President Obama at his 2008 acceptance speech in Denver (Ron Edmonds, AP)
CHARLOTTE -- President Obama won't be giving a stadium speech after all.
Democratic convention officials said today that Obama's Thursday night acceptance address is moving from Bank of America Stadium to the Time Warner Cable Arena because of weather concerns.
"We have been monitoring weather forecasts closely and several reports predict thunderstorms in the area," said Steve Kerrigan, CEO of the Democratic National Convention Committee.
Those who have tickets for the stadium speech -- but who are not delegates and have no access to the arena -- will be invited to participate in a conference call with the president on Thursday afternoon.
"We will work with the campaign to ensure that those unable to attend tomorrow's event will be invited to see the president between now and Election Day" on Nov. 6, Kerrigan said.
Republicans mocked what some called "a convention downgrade," and offered an alternative theory for moving Obama's speech out of the Carolina Panthers' football stadium: Fear of empty seats.
"Problems filling the seats?" asked Republican Party spokeswoman Kirsten Kukowski.
Democratic organizers have said they had a waiting list for tickets.
NBC12 of Richmond, Va., which interviewed Obama this week, reported that the president "was hesitant to guarantee a packed house."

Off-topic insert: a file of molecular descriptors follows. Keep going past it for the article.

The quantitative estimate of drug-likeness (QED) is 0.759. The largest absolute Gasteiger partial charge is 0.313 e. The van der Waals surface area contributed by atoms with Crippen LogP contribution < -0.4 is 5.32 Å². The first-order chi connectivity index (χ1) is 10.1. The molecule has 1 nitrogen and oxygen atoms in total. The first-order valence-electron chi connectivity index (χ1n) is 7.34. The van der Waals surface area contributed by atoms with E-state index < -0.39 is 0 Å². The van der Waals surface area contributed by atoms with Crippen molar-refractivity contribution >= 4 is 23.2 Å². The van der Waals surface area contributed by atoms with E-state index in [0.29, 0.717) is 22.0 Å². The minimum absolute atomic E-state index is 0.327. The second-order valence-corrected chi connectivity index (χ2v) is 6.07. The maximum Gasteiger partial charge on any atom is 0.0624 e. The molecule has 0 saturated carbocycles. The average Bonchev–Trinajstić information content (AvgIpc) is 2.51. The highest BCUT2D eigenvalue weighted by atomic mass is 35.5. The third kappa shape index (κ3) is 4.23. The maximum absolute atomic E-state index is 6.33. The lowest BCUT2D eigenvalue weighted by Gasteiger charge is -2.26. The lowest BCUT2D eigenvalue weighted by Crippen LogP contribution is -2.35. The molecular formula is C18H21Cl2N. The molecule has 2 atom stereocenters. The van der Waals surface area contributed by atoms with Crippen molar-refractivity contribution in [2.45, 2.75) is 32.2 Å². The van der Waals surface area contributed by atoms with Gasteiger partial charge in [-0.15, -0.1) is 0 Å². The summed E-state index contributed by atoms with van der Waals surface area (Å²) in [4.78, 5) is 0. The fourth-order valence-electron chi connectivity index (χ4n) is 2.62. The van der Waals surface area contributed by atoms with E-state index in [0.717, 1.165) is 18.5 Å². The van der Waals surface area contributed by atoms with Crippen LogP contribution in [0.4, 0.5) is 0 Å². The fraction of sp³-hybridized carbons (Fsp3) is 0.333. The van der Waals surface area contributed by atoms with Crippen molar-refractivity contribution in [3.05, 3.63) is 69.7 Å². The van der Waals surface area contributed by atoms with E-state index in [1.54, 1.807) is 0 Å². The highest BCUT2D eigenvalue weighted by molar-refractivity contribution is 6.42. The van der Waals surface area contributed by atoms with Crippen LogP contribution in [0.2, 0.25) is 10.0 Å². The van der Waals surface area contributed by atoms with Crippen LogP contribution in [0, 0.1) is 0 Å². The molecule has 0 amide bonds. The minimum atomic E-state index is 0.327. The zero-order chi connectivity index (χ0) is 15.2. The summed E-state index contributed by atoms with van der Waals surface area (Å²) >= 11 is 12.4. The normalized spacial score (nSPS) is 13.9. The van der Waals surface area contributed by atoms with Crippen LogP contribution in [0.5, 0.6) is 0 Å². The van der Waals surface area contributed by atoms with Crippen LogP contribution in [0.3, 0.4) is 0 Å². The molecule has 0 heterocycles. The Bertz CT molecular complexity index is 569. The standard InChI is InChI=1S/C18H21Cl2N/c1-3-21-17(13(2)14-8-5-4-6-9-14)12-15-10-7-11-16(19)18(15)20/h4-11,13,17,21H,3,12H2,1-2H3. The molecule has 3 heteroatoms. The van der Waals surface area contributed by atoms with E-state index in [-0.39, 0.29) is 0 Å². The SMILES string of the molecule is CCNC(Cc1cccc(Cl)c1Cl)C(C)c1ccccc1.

"Well we got to check the weather," Obama said. "But hopefully, we will have good weather and I'm looking forward to what is going to be a terrific event."
He added: "My main goal is not to worry about the logistics of the convention. My main goal is to communicate to the American people how we can move forward."
Obama accepted the 2008 Democratic nomination at the football stadium in Denver, and had hoped to replicate the experience in Charlotte.
House Minority Leader Nancy Pelosi, D-Calif., backed the decision to move the North Carolina speech, saying that "whether it rains or not is not in the president's control."
"We're talking about something other than being wet," Pelosi said. "It could be a danger."
Kerrigan, the convention committee CEO, added:
"We share the disappointment of over 65,000 people who signed up for community credentials to be there with the president in person.
We encourage our community credential holders and Americans across the country to continue to come together with their friends and neighbors to watch and participate in history.
The president will speak to these credential holders on a national conference call tomorrow afternoon, and we will work with the campaign to ensure that those unable to attend tomorrow's event will be invited to see the president between now and Election Day."
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David Jackson, USA TODAY